Atlas Shrugged Part 2 Review, Post-Production

Well, King of Ferrets, Inquisitive Raven, and I watched it and we can’t un-watch it. We paused at various spots to comment while I recorded the audio. I’ll eventually get around to editing, including taking out our silences, whether awkward or thoughtful.

One point I raised in the conversation was the stealing of cars, since there were many in the movie with “don’t take” written on them. Given that gas went up to $40 per gallon in the movie, it left me wondering: Who would benefit from auto theft? Where would the black market demand come from? On the other hand, I could understand selling them for scrap metal. Then my brother, who is a fan of the Grand Theft Auto series, enlightened me to another theft motive and the flaw in my thinking.

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The Truth

There’s a villain named Doc Scratch in Homestuck who got me thinking about what it means to be a skeptic or a scientist, as well as what it means to be human in an uncertain world. He is a nearly omniscient being who manipulates the cast into furthering his master’s goals. One of his big things is that he never flat out lies. He’ll tell “temporary lies” for the sake of jokes, which necessitates revealing the lie in the punchline. When he’s called out for “lies of omission,” he has a very good response:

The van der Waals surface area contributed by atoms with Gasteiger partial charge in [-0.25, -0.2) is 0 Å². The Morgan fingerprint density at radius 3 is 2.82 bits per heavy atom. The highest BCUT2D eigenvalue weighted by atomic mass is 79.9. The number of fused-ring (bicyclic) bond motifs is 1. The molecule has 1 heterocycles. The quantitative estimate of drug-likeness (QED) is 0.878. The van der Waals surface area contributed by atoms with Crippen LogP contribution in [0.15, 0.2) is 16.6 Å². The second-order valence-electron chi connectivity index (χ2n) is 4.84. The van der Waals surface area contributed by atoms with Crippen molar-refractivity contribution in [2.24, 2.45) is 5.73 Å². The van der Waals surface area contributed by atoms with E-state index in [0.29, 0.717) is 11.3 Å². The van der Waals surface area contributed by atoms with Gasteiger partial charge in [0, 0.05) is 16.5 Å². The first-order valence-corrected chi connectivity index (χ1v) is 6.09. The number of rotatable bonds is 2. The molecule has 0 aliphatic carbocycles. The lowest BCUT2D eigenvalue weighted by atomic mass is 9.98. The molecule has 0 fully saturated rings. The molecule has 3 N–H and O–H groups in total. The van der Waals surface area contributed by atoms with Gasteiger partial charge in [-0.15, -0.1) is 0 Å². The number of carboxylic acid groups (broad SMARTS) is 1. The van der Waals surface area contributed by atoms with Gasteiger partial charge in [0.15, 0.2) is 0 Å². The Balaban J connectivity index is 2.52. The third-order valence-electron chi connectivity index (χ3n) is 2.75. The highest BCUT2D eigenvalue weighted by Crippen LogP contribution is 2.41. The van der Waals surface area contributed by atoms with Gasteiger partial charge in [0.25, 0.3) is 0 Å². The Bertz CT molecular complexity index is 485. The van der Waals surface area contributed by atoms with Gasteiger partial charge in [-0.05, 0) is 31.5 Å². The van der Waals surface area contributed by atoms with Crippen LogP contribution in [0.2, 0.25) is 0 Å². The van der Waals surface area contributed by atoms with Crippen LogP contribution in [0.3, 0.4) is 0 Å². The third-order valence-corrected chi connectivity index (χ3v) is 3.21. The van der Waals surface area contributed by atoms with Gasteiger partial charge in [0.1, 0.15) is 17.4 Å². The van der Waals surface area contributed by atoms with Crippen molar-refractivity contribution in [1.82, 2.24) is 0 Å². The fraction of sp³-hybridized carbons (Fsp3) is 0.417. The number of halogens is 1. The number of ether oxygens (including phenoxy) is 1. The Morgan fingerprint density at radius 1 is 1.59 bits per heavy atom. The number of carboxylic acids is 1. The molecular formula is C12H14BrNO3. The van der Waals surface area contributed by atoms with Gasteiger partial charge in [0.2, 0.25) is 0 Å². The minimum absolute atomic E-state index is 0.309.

Lies of omission do not exist.
The concept is a very human one. It is the product of your story writing again. You have written a story about the truth, making emotional demands of it, and in particular, of those in possession of it.